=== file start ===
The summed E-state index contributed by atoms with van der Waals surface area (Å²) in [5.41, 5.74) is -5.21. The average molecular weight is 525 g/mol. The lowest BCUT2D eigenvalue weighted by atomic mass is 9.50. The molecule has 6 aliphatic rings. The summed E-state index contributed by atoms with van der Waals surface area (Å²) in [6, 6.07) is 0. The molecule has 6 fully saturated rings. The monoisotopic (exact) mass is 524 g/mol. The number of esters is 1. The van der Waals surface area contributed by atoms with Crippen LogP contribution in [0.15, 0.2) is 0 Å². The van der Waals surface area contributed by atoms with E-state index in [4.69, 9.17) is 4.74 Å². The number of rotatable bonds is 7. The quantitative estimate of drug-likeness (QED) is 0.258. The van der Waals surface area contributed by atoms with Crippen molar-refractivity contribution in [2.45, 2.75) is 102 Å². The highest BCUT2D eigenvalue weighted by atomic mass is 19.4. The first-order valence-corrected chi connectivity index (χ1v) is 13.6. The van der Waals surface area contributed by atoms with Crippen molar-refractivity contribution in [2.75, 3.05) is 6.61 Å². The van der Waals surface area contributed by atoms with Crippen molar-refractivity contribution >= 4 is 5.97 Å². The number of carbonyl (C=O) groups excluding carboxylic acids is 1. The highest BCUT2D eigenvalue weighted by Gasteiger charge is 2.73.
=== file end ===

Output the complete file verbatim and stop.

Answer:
The summed E-state index contributed by atoms with van der Waals surface area (Å²) in [5.41, 5.74) is -5.21. The average molecular weight is 525 g/mol. The lowest BCUT2D eigenvalue weighted by atomic mass is 9.50. The molecule has 6 aliphatic rings. The summed E-state index contributed by atoms with van der Waals surface area (Å²) in [6, 6.07) is 0. The molecule has 6 fully saturated rings. The monoisotopic (exact) mass is 524 g/mol. The number of esters is 1. The van der Waals surface area contributed by atoms with Crippen LogP contribution in [0.15, 0.2) is 0 Å². The van der Waals surface area contributed by atoms with E-state index in [4.69, 9.17) is 4.74 Å². The number of rotatable bonds is 7. The quantitative estimate of drug-likeness (QED) is 0.258. The van der Waals surface area contributed by atoms with Crippen molar-refractivity contribution in [2.45, 2.75) is 102 Å². The highest BCUT2D eigenvalue weighted by atomic mass is 19.4. The first-order valence-corrected chi connectivity index (χ1v) is 13.6. The van der Waals surface area contributed by atoms with Crippen molar-refractivity contribution in [2.75, 3.05) is 6.61 Å². The van der Waals surface area contributed by atoms with Crippen molar-refractivity contribution >= 4 is 5.97 Å². The number of carbonyl (C=O) groups excluding carboxylic acids is 1. The highest BCUT2D eigenvalue weighted by Gasteiger charge is 2.73.